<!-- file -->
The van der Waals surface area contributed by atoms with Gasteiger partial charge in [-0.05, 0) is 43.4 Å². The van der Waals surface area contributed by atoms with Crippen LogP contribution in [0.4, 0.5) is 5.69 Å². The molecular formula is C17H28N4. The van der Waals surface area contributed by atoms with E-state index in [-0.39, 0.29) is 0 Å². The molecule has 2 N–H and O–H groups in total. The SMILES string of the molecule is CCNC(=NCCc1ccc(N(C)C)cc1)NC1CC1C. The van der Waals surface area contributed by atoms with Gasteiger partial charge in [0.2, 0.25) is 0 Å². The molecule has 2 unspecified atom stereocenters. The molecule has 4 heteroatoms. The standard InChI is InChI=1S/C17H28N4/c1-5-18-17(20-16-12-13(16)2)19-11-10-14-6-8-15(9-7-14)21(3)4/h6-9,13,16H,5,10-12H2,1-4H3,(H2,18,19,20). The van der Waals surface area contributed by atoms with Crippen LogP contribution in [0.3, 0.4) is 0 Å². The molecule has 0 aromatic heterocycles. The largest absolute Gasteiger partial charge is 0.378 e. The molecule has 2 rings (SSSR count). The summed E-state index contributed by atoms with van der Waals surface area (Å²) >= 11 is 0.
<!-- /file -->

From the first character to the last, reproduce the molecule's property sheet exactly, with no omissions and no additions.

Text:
The van der Waals surface area contributed by atoms with Gasteiger partial charge in [-0.05, 0) is 43.4 Å². The van der Waals surface area contributed by atoms with Crippen LogP contribution in [0.4, 0.5) is 5.69 Å². The molecular formula is C17H28N4. The van der Waals surface area contributed by atoms with E-state index in [-0.39, 0.29) is 0 Å². The molecule has 2 N–H and O–H groups in total. The SMILES string of the molecule is CCNC(=NCCc1ccc(N(C)C)cc1)NC1CC1C. The van der Waals surface area contributed by atoms with Gasteiger partial charge in [0.2, 0.25) is 0 Å². The molecule has 2 unspecified atom stereocenters. The molecule has 4 heteroatoms. The standard InChI is InChI=1S/C17H28N4/c1-5-18-17(20-16-12-13(16)2)19-11-10-14-6-8-15(9-7-14)21(3)4/h6-9,13,16H,5,10-12H2,1-4H3,(H2,18,19,20). The van der Waals surface area contributed by atoms with Crippen LogP contribution in [0.3, 0.4) is 0 Å². The molecule has 0 aromatic heterocycles. The largest absolute Gasteiger partial charge is 0.378 e. The molecule has 2 rings (SSSR count). The summed E-state index contributed by atoms with van der Waals surface area (Å²) >= 11 is 0.